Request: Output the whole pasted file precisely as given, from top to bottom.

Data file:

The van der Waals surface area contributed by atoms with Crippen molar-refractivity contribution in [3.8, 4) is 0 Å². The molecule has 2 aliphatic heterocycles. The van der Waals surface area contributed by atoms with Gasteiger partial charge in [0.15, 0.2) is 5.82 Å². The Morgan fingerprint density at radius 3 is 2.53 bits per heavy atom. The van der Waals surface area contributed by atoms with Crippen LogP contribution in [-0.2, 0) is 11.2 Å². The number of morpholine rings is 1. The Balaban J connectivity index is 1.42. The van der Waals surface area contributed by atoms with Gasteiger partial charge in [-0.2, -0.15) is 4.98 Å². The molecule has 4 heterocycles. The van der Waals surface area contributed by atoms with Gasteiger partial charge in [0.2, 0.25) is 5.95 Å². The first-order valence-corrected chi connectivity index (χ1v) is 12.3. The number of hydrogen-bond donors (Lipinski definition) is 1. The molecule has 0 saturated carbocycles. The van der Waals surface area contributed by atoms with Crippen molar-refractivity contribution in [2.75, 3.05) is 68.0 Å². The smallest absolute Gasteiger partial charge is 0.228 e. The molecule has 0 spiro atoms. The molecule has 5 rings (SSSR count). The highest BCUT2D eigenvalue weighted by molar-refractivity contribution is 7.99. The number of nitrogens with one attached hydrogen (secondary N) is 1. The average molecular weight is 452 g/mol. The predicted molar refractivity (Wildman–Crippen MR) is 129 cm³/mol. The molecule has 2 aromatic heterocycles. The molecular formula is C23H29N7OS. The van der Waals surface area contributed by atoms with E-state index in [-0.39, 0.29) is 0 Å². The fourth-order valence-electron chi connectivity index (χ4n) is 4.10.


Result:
The van der Waals surface area contributed by atoms with Crippen molar-refractivity contribution in [3.8, 4) is 0 Å². The molecule has 2 aliphatic heterocycles. The van der Waals surface area contributed by atoms with Gasteiger partial charge in [0.15, 0.2) is 5.82 Å². The Morgan fingerprint density at radius 3 is 2.53 bits per heavy atom. The van der Waals surface area contributed by atoms with Crippen LogP contribution in [-0.2, 0) is 11.2 Å². The number of morpholine rings is 1. The Balaban J connectivity index is 1.42. The van der Waals surface area contributed by atoms with Gasteiger partial charge in [-0.2, -0.15) is 4.98 Å². The molecule has 4 heterocycles. The van der Waals surface area contributed by atoms with Gasteiger partial charge in [0.2, 0.25) is 5.95 Å². The first-order valence-corrected chi connectivity index (χ1v) is 12.3. The number of hydrogen-bond donors (Lipinski definition) is 1. The molecule has 0 saturated carbocycles. The van der Waals surface area contributed by atoms with Crippen molar-refractivity contribution in [2.75, 3.05) is 68.0 Å². The smallest absolute Gasteiger partial charge is 0.228 e. The molecule has 0 spiro atoms. The molecule has 5 rings (SSSR count). The highest BCUT2D eigenvalue weighted by molar-refractivity contribution is 7.99. The number of nitrogens with one attached hydrogen (secondary N) is 1. The average molecular weight is 452 g/mol. The predicted molar refractivity (Wildman–Crippen MR) is 129 cm³/mol. The molecule has 2 aromatic heterocycles. The molecular formula is C23H29N7OS. The van der Waals surface area contributed by atoms with E-state index in [-0.39, 0.29) is 0 Å². The fourth-order valence-electron chi connectivity index (χ4n) is 4.10.